Not enough to do the job right, according to a column in Arthur Frommer’s Budget Travel “Confessions of … a hotel housekeeper.”
“I cut corners everywhere I could,” said Allison Rupp in the tell-all, attributing the lack of motivation to equally lacking tips and fair wages.
If my friends at the International Executive Housekeepers Association are reading this, I apologize for casting a bad light on the profession. What I mean to point out is, what if Rupp is right? Hotels just aren’t paying people enough to care about their work. (For more on this concept, see Chip Conley’s PEAK philosophy.)
Another notable account of the hard-work-for-low-pay job of housekeepers appeared in Barbara Ehrenreich’s “Nickel and Dimed: On (not) getting by in America” where she experimented in entry-level work as a hotel housekeeper, residential maid, waitress, nursing-home aide and Wal-Mart employee. The test was whether or not someone could survive on minimum wage or close to it—Ehrenreich claimed the answer was “No.”
Between reading “Nickel and Dimed” and reading this recent column, I’ve had to write stories about the minimum wage issue in the hotel industry. And I have to admit the company line about “offering fair wages regardless of a federal minimum wage” was enough to get my story done. But what if? What if hotel employees really aren’t getting paid adequately for the work they do? Just how big a problem is this? How many companies are pinching pennies (even pre-recession), forcing men and women to get second or third jobs to pay the bills? What if these employees were looked after for the long term—not because it takes a college degree to clean a hotel room, but because a company valued its employees and wanted them to stick around?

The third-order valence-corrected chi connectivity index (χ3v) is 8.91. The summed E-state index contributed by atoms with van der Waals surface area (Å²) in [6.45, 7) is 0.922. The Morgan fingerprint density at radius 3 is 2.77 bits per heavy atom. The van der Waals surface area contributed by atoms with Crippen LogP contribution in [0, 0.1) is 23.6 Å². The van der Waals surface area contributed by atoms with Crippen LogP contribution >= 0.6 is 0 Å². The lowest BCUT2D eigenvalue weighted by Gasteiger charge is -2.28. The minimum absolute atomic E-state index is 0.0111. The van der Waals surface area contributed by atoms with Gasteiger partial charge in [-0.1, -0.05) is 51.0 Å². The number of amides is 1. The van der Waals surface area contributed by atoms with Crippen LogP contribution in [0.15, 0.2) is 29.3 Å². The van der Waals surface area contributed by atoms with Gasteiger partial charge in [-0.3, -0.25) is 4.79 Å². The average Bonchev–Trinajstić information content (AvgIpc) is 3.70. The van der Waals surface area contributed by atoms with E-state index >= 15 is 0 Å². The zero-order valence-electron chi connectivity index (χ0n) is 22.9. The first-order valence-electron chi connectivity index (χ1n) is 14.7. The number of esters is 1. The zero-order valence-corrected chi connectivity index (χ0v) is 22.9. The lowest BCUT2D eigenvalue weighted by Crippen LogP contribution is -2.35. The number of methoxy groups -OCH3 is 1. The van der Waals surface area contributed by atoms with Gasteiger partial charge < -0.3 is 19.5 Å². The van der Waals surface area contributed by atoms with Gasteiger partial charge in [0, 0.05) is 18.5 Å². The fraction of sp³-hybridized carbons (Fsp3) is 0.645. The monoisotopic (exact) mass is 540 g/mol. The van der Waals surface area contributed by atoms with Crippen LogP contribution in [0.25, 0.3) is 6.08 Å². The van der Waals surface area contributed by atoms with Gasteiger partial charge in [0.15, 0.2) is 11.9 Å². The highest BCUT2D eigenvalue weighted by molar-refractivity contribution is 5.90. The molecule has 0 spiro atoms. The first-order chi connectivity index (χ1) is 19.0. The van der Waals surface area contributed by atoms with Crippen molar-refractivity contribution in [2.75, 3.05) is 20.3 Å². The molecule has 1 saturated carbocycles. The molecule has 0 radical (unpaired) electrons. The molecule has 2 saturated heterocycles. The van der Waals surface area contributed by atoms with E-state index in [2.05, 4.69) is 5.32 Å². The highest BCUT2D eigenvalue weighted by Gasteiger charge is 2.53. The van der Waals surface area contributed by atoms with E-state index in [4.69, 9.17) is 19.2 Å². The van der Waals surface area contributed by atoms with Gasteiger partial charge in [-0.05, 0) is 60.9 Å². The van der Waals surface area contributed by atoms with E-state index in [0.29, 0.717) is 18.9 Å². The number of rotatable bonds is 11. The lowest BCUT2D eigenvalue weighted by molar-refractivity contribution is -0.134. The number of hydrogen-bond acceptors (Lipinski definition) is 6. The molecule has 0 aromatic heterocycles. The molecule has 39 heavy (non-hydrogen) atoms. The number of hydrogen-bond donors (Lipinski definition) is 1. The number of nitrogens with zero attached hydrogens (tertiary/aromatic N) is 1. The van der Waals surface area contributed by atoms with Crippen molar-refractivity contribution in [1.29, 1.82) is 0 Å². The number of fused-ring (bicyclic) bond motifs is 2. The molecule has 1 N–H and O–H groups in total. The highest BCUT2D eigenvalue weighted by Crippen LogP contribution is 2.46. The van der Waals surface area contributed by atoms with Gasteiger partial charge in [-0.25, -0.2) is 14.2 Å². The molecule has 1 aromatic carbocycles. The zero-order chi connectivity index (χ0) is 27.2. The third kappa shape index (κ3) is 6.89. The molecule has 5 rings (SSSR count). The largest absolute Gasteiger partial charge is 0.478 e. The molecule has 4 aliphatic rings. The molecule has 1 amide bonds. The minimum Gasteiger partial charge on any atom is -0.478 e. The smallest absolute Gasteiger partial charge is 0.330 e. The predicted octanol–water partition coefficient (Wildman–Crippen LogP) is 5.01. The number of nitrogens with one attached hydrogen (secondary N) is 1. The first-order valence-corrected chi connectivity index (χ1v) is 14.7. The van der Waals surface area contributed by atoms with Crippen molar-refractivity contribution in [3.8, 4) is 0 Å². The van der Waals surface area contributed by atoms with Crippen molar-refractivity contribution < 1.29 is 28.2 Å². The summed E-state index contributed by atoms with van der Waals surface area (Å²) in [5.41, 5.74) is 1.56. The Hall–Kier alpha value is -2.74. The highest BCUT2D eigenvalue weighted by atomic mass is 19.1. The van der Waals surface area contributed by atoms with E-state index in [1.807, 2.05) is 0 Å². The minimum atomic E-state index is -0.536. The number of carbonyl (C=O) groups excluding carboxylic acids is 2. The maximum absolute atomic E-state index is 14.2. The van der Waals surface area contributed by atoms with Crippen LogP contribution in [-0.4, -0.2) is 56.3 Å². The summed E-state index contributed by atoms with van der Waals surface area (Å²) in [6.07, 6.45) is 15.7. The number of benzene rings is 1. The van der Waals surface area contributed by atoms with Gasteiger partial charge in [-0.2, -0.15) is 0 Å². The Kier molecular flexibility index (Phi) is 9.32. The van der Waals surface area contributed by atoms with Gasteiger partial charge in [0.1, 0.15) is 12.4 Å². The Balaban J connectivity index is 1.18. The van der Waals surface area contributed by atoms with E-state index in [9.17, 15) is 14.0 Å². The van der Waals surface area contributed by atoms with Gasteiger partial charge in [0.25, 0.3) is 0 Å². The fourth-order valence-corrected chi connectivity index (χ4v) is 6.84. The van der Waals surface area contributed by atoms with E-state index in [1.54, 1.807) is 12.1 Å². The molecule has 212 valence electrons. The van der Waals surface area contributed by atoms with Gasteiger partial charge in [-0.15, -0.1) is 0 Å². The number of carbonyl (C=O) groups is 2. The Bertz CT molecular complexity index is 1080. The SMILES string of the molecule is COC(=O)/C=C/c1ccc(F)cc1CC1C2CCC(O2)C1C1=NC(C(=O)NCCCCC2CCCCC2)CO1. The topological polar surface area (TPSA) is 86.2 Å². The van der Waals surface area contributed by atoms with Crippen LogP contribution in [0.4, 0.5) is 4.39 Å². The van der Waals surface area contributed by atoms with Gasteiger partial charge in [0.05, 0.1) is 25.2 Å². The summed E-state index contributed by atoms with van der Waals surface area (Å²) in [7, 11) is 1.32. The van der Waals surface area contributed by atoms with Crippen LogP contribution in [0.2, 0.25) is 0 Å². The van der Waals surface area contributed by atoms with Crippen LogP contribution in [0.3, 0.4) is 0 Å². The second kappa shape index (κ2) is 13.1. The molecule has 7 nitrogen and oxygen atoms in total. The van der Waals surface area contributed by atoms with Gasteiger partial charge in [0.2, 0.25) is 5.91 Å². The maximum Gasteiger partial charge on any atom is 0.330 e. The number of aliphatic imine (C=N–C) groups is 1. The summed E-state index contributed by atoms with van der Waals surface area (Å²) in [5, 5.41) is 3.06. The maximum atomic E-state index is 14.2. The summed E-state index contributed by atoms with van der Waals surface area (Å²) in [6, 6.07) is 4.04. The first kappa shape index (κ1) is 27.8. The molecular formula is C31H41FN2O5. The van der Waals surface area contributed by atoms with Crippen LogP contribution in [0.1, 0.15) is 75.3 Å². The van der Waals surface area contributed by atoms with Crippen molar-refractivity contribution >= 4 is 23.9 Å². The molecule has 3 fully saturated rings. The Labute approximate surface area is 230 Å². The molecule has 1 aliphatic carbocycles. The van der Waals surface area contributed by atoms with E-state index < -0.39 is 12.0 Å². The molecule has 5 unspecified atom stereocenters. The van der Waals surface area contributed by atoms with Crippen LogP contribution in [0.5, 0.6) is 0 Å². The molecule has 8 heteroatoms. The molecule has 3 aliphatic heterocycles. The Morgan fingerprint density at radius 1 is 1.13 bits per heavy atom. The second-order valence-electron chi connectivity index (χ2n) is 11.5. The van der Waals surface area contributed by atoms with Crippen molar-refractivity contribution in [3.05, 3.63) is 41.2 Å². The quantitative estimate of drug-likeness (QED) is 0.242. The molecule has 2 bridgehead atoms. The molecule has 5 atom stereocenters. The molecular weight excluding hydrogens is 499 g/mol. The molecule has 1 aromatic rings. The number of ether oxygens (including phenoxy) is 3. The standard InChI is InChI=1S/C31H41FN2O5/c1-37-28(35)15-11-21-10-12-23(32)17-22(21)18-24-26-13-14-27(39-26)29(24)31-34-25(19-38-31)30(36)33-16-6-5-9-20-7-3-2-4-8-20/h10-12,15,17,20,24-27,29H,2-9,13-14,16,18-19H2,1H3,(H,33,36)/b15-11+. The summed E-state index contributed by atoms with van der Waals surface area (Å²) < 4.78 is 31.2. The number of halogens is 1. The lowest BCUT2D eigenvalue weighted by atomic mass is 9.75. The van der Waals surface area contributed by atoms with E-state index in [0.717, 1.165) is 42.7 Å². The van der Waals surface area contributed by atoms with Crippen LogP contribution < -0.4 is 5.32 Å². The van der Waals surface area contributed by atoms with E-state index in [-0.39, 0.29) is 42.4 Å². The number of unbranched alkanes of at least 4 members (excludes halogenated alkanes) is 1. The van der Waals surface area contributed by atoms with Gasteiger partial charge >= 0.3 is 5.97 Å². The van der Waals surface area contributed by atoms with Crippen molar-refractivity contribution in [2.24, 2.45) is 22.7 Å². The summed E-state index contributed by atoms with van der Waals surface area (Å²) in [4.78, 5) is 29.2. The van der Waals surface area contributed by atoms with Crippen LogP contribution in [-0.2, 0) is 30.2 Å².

Armed with my second-hand knowledge of the job (although I have been on assignment in a hot hotel laundry room!), I cringe thinking about a suggestion I heard for cost savings at a hotel conference recently: increase the daily quota for housekeepers. What would that accomplish save for unhappy employees and the increased likelihood of unhappy guests? In times like these, those precious guests don’t need a reason to go someplace else.
This blog is dedicated to Cigdem Duygulu and Gary Nushida: two enthusiastic, authoritative and inspiring executive housekeepers who have helped me write about the profession.